So we basically ended up having a funeral in two parts: the first part was a beautiful commemoration of the person that my mother had truly been while she was alive. The other half was nothing but an embarrasing parody of a funeral. It was pure hypocracy, but something we had to put up with just to keep peace in the family. I can think of no greater insult to a persons memory than to exploit the occation of his/her death to celebrate and promote a philosophy that the person had been strongly against. As Sam Harris has correcly pointed out, another harmful effect of religion is that it teaches people to deny the real loss of their loved ones instead of learning how to grieve.

I can already hear the christians saying:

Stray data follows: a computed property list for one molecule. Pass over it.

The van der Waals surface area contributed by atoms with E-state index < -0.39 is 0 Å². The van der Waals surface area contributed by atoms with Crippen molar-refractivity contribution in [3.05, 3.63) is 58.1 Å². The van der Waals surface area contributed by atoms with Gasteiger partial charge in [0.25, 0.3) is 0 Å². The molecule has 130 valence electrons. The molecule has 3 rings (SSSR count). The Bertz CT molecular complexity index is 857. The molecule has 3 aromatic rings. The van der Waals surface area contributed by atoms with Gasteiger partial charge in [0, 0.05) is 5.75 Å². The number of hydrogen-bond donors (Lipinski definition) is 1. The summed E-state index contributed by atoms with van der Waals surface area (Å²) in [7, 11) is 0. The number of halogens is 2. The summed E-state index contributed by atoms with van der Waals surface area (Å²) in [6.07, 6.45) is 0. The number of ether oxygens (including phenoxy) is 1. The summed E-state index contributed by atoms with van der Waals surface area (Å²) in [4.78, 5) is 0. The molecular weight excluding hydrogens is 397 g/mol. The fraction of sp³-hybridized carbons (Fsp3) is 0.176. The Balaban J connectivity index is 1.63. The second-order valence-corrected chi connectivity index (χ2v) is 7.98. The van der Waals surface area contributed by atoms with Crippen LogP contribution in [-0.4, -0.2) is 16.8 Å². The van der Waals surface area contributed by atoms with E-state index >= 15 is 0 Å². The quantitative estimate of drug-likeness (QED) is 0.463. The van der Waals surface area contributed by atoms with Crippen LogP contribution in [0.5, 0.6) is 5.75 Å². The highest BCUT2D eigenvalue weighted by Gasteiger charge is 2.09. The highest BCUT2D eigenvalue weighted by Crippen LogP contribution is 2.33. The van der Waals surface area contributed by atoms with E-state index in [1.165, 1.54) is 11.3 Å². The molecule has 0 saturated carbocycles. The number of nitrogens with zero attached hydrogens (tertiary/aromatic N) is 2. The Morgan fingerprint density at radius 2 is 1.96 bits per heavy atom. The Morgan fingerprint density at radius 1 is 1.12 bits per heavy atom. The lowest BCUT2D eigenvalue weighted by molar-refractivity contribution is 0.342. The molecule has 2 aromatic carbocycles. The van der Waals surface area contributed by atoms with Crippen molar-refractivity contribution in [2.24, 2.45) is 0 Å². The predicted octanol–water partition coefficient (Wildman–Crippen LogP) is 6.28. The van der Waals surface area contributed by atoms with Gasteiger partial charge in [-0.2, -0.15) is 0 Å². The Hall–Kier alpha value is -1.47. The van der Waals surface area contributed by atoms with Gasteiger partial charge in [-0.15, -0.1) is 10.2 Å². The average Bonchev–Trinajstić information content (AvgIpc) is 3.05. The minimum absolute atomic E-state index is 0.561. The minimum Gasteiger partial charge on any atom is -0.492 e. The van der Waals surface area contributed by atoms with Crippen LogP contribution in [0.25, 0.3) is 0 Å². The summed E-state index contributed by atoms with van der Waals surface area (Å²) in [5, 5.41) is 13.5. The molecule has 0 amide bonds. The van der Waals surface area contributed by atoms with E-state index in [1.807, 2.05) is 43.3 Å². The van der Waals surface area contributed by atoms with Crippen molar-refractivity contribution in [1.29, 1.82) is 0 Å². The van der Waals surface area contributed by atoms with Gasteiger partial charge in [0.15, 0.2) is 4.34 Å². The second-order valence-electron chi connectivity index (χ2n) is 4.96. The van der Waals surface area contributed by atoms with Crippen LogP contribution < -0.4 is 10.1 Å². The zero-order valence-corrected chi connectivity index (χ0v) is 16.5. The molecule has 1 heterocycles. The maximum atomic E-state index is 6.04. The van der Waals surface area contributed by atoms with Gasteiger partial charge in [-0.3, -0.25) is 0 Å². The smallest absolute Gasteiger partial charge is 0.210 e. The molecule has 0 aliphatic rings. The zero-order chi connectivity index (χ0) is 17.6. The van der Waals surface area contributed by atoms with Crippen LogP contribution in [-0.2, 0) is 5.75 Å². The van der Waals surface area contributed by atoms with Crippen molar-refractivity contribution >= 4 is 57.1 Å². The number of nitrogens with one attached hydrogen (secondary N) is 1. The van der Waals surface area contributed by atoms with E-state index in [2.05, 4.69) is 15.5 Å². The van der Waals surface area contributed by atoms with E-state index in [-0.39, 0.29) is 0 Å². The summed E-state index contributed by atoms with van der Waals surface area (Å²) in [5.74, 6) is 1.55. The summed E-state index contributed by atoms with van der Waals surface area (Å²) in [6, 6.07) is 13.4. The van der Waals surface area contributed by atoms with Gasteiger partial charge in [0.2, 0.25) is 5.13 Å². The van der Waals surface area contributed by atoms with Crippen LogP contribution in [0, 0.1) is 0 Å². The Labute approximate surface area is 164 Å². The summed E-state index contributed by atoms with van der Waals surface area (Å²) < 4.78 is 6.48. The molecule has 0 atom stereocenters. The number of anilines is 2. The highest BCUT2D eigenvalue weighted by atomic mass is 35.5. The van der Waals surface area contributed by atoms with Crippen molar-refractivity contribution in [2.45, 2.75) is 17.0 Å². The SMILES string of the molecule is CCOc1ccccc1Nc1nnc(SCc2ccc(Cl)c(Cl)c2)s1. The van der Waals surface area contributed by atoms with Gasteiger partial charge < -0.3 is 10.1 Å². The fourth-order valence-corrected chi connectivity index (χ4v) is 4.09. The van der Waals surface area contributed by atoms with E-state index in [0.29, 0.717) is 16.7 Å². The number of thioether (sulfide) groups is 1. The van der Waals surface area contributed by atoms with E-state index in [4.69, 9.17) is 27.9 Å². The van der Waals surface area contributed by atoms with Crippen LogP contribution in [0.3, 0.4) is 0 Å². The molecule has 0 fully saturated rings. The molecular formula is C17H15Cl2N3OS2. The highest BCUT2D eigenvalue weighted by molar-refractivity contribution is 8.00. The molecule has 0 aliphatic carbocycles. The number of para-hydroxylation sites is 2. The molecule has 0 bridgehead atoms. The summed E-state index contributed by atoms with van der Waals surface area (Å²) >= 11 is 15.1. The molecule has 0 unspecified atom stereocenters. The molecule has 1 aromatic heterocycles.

"You see? You are just bitter. We can understand that you feel that way [notice the condescending tone] because of your negative experiences in childhood, but there's really no need to take it out on all people of faith like that." In this cheap and cowardly way they hope to reduce any criticism of religion itself to purely personal motives. This is the kind of objections you get when the arguments aren't strong enough to stand on their own merrit.

Sun, 28 Jan 2007 01:55:00 UTC | #17512

Go to: Arguing for Atheism

Sam's Avatar Jump to comment 28 by Sam

While i both respect and admire Shermer for his work on pseudoscience, i think he is on the wrong side in this issue.

If you are satisfied with the way things are now, if you think our way of dealing with religion in the past has been a tremendous success and want nothing more than to keep the status quo, then go ahead and listen to the likes of Shermer, because that is what their approach basically boils down to.